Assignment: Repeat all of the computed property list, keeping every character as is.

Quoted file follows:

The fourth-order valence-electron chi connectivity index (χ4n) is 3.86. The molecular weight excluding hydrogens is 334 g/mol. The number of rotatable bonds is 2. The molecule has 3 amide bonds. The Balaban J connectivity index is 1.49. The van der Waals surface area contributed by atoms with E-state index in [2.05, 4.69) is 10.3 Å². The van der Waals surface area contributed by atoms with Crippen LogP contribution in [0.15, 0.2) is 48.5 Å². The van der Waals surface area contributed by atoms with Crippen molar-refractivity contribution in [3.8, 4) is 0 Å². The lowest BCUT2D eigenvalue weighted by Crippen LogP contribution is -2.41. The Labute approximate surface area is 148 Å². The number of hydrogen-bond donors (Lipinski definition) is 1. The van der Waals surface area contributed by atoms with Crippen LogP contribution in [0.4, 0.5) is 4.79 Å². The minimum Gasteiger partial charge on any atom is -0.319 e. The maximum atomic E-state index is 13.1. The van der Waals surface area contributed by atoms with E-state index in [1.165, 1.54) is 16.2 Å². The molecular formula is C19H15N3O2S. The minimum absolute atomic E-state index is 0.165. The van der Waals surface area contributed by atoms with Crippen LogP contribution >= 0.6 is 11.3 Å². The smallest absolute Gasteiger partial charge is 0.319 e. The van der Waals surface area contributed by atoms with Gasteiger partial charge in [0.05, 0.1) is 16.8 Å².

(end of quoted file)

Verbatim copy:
The fourth-order valence-electron chi connectivity index (χ4n) is 3.86. The molecular weight excluding hydrogens is 334 g/mol. The number of rotatable bonds is 2. The molecule has 3 amide bonds. The Balaban J connectivity index is 1.49. The van der Waals surface area contributed by atoms with E-state index in [2.05, 4.69) is 10.3 Å². The van der Waals surface area contributed by atoms with Crippen LogP contribution in [0.15, 0.2) is 48.5 Å². The van der Waals surface area contributed by atoms with Crippen molar-refractivity contribution in [3.8, 4) is 0 Å². The lowest BCUT2D eigenvalue weighted by Crippen LogP contribution is -2.41. The Labute approximate surface area is 148 Å². The number of hydrogen-bond donors (Lipinski definition) is 1. The van der Waals surface area contributed by atoms with Crippen LogP contribution in [0.4, 0.5) is 4.79 Å². The minimum Gasteiger partial charge on any atom is -0.319 e. The maximum atomic E-state index is 13.1. The van der Waals surface area contributed by atoms with E-state index in [1.165, 1.54) is 16.2 Å². The molecular formula is C19H15N3O2S. The minimum absolute atomic E-state index is 0.165. The van der Waals surface area contributed by atoms with Crippen LogP contribution >= 0.6 is 11.3 Å². The smallest absolute Gasteiger partial charge is 0.319 e. The van der Waals surface area contributed by atoms with Gasteiger partial charge in [0.05, 0.1) is 16.8 Å².